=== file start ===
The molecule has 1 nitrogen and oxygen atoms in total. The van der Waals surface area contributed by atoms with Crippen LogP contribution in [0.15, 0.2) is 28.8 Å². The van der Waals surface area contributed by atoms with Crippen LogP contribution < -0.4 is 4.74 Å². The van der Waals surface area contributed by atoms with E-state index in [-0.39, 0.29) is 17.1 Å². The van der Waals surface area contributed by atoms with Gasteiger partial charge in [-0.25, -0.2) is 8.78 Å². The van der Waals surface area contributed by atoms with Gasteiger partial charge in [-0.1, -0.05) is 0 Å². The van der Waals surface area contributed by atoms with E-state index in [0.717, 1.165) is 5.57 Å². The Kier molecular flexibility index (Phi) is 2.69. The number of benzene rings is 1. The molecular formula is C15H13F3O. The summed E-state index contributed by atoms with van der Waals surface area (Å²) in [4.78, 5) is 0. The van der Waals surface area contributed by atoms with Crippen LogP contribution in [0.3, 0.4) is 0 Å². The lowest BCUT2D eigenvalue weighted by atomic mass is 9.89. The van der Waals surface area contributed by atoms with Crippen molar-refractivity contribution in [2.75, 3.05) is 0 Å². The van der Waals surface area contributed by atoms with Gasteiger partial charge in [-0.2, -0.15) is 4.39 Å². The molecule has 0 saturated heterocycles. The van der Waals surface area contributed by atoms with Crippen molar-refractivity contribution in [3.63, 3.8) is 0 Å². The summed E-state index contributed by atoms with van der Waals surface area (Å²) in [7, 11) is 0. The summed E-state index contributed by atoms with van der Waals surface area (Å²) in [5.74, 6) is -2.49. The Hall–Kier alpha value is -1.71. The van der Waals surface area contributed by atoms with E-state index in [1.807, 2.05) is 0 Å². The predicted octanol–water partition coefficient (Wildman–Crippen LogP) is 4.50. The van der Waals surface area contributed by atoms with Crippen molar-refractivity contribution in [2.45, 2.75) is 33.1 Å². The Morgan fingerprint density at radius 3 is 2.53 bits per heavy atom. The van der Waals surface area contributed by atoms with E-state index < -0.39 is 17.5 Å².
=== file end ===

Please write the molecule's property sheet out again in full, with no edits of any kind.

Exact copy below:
The molecule has 1 nitrogen and oxygen atoms in total. The van der Waals surface area contributed by atoms with Crippen LogP contribution in [0.15, 0.2) is 28.8 Å². The van der Waals surface area contributed by atoms with Crippen LogP contribution < -0.4 is 4.74 Å². The van der Waals surface area contributed by atoms with E-state index in [-0.39, 0.29) is 17.1 Å². The van der Waals surface area contributed by atoms with Gasteiger partial charge in [-0.25, -0.2) is 8.78 Å². The van der Waals surface area contributed by atoms with Gasteiger partial charge in [-0.1, -0.05) is 0 Å². The van der Waals surface area contributed by atoms with E-state index in [0.717, 1.165) is 5.57 Å². The Kier molecular flexibility index (Phi) is 2.69. The number of benzene rings is 1. The molecular formula is C15H13F3O. The summed E-state index contributed by atoms with van der Waals surface area (Å²) in [4.78, 5) is 0. The van der Waals surface area contributed by atoms with Crippen LogP contribution in [0.3, 0.4) is 0 Å². The lowest BCUT2D eigenvalue weighted by atomic mass is 9.89. The van der Waals surface area contributed by atoms with Crippen molar-refractivity contribution in [2.75, 3.05) is 0 Å². The van der Waals surface area contributed by atoms with Gasteiger partial charge in [-0.2, -0.15) is 4.39 Å². The molecule has 0 saturated heterocycles. The van der Waals surface area contributed by atoms with Crippen molar-refractivity contribution in [3.63, 3.8) is 0 Å². The summed E-state index contributed by atoms with van der Waals surface area (Å²) in [7, 11) is 0. The summed E-state index contributed by atoms with van der Waals surface area (Å²) in [5.74, 6) is -2.49. The Hall–Kier alpha value is -1.71. The van der Waals surface area contributed by atoms with E-state index in [1.807, 2.05) is 0 Å². The predicted octanol–water partition coefficient (Wildman–Crippen LogP) is 4.50. The van der Waals surface area contributed by atoms with Crippen molar-refractivity contribution in [2.45, 2.75) is 33.1 Å². The Morgan fingerprint density at radius 3 is 2.53 bits per heavy atom. The van der Waals surface area contributed by atoms with E-state index < -0.39 is 17.5 Å².